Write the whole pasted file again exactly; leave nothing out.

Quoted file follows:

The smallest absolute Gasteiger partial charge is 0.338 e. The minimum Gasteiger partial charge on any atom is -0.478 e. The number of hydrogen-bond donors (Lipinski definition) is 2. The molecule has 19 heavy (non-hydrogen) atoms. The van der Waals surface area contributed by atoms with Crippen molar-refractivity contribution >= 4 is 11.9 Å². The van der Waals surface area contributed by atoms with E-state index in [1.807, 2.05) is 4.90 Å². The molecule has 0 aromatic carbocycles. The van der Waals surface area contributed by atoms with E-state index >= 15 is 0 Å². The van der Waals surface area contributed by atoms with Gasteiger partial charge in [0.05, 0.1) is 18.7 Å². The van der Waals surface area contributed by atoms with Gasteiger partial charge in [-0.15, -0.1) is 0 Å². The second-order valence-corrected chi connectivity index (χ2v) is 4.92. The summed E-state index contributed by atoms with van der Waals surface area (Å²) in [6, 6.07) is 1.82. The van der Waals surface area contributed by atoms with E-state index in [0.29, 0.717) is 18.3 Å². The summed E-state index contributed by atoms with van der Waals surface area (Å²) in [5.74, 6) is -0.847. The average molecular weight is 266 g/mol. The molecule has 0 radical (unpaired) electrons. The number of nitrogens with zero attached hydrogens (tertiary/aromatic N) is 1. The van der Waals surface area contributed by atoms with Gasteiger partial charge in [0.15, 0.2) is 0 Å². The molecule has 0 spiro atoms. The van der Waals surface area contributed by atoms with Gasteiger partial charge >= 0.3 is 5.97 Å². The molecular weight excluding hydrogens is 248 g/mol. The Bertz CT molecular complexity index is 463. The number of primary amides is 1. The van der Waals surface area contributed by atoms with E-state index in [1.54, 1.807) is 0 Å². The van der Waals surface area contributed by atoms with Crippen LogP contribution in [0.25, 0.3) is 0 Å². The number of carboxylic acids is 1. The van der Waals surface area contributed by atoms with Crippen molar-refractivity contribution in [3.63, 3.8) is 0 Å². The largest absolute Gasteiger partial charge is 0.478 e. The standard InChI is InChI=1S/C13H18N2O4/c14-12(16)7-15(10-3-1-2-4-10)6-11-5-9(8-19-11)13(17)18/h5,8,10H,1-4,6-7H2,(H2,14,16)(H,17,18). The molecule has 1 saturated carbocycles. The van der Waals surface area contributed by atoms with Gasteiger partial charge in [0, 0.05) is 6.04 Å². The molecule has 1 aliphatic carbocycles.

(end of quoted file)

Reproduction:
The smallest absolute Gasteiger partial charge is 0.338 e. The minimum Gasteiger partial charge on any atom is -0.478 e. The number of hydrogen-bond donors (Lipinski definition) is 2. The molecule has 19 heavy (non-hydrogen) atoms. The van der Waals surface area contributed by atoms with Crippen molar-refractivity contribution >= 4 is 11.9 Å². The van der Waals surface area contributed by atoms with E-state index in [1.807, 2.05) is 4.90 Å². The molecule has 0 aromatic carbocycles. The van der Waals surface area contributed by atoms with E-state index >= 15 is 0 Å². The van der Waals surface area contributed by atoms with Gasteiger partial charge in [0.05, 0.1) is 18.7 Å². The van der Waals surface area contributed by atoms with Gasteiger partial charge in [-0.15, -0.1) is 0 Å². The second-order valence-corrected chi connectivity index (χ2v) is 4.92. The summed E-state index contributed by atoms with van der Waals surface area (Å²) in [6, 6.07) is 1.82. The van der Waals surface area contributed by atoms with E-state index in [0.29, 0.717) is 18.3 Å². The summed E-state index contributed by atoms with van der Waals surface area (Å²) in [5.74, 6) is -0.847. The average molecular weight is 266 g/mol. The molecule has 0 radical (unpaired) electrons. The number of nitrogens with zero attached hydrogens (tertiary/aromatic N) is 1. The van der Waals surface area contributed by atoms with Gasteiger partial charge in [0.15, 0.2) is 0 Å². The molecule has 0 spiro atoms. The van der Waals surface area contributed by atoms with Gasteiger partial charge >= 0.3 is 5.97 Å². The molecular weight excluding hydrogens is 248 g/mol. The Bertz CT molecular complexity index is 463. The number of primary amides is 1. The van der Waals surface area contributed by atoms with E-state index in [1.54, 1.807) is 0 Å². The van der Waals surface area contributed by atoms with Crippen LogP contribution in [0.25, 0.3) is 0 Å². The number of carboxylic acids is 1. The van der Waals surface area contributed by atoms with Crippen molar-refractivity contribution in [3.63, 3.8) is 0 Å². The largest absolute Gasteiger partial charge is 0.478 e. The standard InChI is InChI=1S/C13H18N2O4/c14-12(16)7-15(10-3-1-2-4-10)6-11-5-9(8-19-11)13(17)18/h5,8,10H,1-4,6-7H2,(H2,14,16)(H,17,18). The molecule has 1 saturated carbocycles. The van der Waals surface area contributed by atoms with Gasteiger partial charge in [0, 0.05) is 6.04 Å². The molecule has 1 aliphatic carbocycles.